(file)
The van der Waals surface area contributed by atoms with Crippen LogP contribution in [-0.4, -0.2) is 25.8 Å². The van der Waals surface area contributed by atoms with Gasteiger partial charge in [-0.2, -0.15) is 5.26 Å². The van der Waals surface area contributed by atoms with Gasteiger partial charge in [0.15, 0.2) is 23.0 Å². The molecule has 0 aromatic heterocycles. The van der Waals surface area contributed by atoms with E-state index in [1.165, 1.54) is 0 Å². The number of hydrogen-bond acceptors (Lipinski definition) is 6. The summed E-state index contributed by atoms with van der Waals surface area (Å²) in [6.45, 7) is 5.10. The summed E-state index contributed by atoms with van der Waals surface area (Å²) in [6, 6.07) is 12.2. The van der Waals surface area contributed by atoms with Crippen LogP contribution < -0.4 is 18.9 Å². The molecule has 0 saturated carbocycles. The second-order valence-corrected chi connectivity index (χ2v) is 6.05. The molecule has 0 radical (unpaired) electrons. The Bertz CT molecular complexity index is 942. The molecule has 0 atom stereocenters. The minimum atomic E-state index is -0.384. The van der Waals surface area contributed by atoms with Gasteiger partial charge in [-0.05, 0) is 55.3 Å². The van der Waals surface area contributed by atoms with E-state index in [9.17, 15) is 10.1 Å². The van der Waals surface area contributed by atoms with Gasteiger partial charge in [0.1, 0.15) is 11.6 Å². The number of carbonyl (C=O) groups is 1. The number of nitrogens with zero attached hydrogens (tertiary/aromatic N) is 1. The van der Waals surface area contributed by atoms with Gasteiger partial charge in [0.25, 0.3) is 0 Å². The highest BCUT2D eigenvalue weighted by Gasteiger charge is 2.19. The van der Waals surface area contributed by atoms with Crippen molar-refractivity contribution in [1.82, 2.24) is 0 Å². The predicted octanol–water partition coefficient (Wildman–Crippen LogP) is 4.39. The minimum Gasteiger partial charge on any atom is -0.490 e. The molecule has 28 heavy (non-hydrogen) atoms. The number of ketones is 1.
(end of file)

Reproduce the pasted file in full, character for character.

The van der Waals surface area contributed by atoms with Crippen LogP contribution in [-0.4, -0.2) is 25.8 Å². The van der Waals surface area contributed by atoms with Gasteiger partial charge in [-0.2, -0.15) is 5.26 Å². The van der Waals surface area contributed by atoms with Gasteiger partial charge in [0.15, 0.2) is 23.0 Å². The molecule has 0 aromatic heterocycles. The van der Waals surface area contributed by atoms with E-state index in [1.165, 1.54) is 0 Å². The number of hydrogen-bond acceptors (Lipinski definition) is 6. The summed E-state index contributed by atoms with van der Waals surface area (Å²) in [6.45, 7) is 5.10. The summed E-state index contributed by atoms with van der Waals surface area (Å²) in [6, 6.07) is 12.2. The van der Waals surface area contributed by atoms with Crippen LogP contribution < -0.4 is 18.9 Å². The molecule has 0 saturated carbocycles. The second-order valence-corrected chi connectivity index (χ2v) is 6.05. The molecule has 0 radical (unpaired) electrons. The Bertz CT molecular complexity index is 942. The molecule has 0 atom stereocenters. The minimum atomic E-state index is -0.384. The van der Waals surface area contributed by atoms with Gasteiger partial charge in [-0.05, 0) is 55.3 Å². The van der Waals surface area contributed by atoms with E-state index in [9.17, 15) is 10.1 Å². The van der Waals surface area contributed by atoms with Gasteiger partial charge in [0.1, 0.15) is 11.6 Å². The number of carbonyl (C=O) groups is 1. The number of nitrogens with zero attached hydrogens (tertiary/aromatic N) is 1. The van der Waals surface area contributed by atoms with Gasteiger partial charge in [0.25, 0.3) is 0 Å². The highest BCUT2D eigenvalue weighted by Gasteiger charge is 2.19. The van der Waals surface area contributed by atoms with Crippen molar-refractivity contribution in [1.82, 2.24) is 0 Å². The predicted octanol–water partition coefficient (Wildman–Crippen LogP) is 4.39. The minimum Gasteiger partial charge on any atom is -0.490 e. The molecule has 28 heavy (non-hydrogen) atoms. The number of ketones is 1.